On September 11, hundreds of Afghan women protested in Kabul University, not against the Taliban, but against other Afghan women who purport to speak from western capitals about all Afghan women.
"We are against those women who are protesting on the streets, claiming they are representative of women," one of the speakers said, Agency France Press reported.
While AFP made a point of repeating that the women protesters have "pledged" their commitment to "all Taliban's hardline policies on gender segregation", emphasizing how they were all covered "head to toe," the event was significant. Among many issues, it raises the question: who represents Afghan women, those who left or those who stayed?
A large banner held by the protesters in Kabul read: "Women who left Afghanistan cannot represent us."
The truth is no one represents Afghan women except those who are democratically-elected by Afghan society to represent all sectors of that society, women included. Until real democracy is practiced in Afghanistan, the struggle will continue for real freedom, human rights, equality and, obviously, representation.
This fight can only take place within an organic, grassroots Afghan context—whether in Afghanistan or outside of the country—but certainly not through Fox News, the BBC or US Senate hearings.
The late Palestinian-American scholar, Professor Edward Said, had repeatedly warned of the pseudo reality painted by the 'native informants'—supposed political dissidents recruited by western governments to provide a convenient depiction of the reality in the Middle East and elsewhere, as a moral justification for war. The consequences, as the 2003 Iraq war and invasion have demonstrated, can be horrific.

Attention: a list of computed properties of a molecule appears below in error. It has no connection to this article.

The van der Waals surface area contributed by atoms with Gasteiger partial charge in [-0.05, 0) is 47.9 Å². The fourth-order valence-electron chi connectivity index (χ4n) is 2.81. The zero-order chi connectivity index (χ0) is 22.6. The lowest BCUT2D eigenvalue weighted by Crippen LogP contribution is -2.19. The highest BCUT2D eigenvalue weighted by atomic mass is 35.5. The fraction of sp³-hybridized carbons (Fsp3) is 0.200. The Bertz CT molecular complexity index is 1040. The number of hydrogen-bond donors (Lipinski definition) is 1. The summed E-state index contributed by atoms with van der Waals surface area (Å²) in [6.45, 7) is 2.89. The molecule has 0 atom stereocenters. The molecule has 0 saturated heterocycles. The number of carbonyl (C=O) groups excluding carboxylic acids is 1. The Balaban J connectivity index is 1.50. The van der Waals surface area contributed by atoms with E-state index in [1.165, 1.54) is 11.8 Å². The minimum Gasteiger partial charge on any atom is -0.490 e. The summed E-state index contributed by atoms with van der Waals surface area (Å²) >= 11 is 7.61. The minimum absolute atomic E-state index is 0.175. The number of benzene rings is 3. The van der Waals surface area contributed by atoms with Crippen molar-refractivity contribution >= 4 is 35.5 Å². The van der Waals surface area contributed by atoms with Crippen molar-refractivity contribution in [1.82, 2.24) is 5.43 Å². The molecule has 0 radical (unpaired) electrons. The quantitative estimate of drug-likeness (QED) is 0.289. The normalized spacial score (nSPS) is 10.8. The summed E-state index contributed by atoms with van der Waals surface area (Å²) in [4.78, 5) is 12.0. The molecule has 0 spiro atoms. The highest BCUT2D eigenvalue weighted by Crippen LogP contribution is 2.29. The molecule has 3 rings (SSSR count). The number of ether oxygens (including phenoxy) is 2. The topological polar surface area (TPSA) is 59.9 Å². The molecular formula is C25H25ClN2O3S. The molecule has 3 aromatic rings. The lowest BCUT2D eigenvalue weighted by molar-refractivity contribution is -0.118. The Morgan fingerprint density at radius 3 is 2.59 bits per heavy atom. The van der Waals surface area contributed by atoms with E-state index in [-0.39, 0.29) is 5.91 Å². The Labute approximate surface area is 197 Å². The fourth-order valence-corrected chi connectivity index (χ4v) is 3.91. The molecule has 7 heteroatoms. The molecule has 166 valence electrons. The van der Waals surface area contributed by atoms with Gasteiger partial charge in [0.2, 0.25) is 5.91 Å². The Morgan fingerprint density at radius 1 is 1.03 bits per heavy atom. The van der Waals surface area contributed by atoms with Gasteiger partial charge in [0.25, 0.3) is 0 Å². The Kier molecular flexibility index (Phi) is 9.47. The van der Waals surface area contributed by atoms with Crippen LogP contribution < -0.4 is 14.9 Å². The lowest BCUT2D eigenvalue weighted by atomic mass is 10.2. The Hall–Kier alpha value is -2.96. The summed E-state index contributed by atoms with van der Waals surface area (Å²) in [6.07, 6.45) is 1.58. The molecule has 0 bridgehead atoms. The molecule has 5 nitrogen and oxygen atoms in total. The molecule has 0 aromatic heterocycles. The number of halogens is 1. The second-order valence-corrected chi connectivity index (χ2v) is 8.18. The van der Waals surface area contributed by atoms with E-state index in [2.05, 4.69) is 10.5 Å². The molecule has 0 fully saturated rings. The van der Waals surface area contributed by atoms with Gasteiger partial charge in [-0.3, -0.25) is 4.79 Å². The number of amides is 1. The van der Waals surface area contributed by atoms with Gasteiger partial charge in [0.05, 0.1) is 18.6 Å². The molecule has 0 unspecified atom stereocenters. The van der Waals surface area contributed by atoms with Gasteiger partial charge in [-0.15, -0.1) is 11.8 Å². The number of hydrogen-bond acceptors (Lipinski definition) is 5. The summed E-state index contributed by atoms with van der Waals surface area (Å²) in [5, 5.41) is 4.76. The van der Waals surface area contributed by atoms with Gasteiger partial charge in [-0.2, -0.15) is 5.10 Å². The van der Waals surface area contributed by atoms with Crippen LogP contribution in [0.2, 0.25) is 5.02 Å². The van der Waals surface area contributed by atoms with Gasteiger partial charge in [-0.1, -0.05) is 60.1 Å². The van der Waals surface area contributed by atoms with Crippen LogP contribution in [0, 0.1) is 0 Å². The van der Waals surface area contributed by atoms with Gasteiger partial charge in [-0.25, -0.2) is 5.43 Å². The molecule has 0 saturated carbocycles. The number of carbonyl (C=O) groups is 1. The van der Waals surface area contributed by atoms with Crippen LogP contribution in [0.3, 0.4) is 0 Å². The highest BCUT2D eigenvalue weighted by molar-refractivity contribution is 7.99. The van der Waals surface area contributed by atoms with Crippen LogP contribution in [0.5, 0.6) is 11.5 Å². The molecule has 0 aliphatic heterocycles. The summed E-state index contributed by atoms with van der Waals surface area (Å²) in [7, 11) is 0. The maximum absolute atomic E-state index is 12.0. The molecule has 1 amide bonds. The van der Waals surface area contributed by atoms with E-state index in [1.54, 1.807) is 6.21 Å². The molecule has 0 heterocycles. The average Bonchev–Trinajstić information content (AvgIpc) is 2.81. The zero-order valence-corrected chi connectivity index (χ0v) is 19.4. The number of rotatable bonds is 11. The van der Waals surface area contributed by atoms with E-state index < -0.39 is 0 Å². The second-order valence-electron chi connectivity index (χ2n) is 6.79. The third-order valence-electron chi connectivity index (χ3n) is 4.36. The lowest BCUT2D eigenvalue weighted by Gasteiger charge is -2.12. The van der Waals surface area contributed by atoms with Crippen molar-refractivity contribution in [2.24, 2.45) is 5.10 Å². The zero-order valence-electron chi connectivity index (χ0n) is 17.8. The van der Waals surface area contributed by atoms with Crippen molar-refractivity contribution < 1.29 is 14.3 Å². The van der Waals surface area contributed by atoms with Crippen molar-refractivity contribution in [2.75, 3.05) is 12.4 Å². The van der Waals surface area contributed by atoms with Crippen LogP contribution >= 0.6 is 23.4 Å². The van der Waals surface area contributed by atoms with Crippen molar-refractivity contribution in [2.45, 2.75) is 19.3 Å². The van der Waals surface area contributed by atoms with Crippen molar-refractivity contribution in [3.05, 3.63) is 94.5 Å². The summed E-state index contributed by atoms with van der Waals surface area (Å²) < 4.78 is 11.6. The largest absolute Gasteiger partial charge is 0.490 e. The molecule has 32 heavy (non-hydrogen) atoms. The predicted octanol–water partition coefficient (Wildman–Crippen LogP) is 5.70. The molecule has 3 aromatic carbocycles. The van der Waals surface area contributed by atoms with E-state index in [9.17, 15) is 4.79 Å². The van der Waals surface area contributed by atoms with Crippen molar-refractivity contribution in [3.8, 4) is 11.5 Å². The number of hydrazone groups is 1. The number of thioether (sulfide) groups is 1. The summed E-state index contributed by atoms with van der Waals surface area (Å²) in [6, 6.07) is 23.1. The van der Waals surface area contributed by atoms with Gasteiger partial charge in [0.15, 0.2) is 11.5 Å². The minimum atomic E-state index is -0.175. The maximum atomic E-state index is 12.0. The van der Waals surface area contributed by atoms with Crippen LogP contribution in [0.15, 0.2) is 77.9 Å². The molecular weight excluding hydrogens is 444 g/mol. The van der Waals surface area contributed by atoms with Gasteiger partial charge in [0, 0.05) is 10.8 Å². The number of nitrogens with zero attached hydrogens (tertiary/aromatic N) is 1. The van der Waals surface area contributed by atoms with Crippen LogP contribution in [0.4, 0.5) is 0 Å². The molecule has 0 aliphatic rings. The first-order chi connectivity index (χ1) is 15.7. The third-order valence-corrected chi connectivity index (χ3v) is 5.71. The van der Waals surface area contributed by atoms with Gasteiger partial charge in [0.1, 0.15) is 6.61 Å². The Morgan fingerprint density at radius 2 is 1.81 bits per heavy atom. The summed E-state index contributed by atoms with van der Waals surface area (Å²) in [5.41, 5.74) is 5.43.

Said challenged a particular 'native informant', the late Fouad Ajami, a Lebanese academic, whose ideas about the Iraqi enthusiasm for the US war, though proved disastrously wrong, were used by George W. Bush and others as proof that the impending war was destined to be a 'cakewalk'.
Ajami's ideas were long discredited, but the political machinations that still prefer 'native informants' to genuine human rights defenders and good scholarship remain in place. Many of the Afghan escapees are sure to be strategically placed through the same channels, which continue to promote interventions and sanctions as sound policies.
The war in Afghanistan has ended, hopefully for good, but the conflict on who represents the people of that war-torn country remains unresolved. It behooves the Taliban to deliver on its promises regarding equal representation and political plurality, otherwise there are many others abroad who will be ready to claim the role of legitimate representation.
In the Middle East, in particular, we have already witnessed this phenomenon of the west-based 'legitimate' democratic representations. Ultimately, these 'governments-in-exile' wrought nothing but further political deception, division, corruption, and continued war.
War-torn Afghanistan—exhausted, wounded and badly needing a respite—deserves better.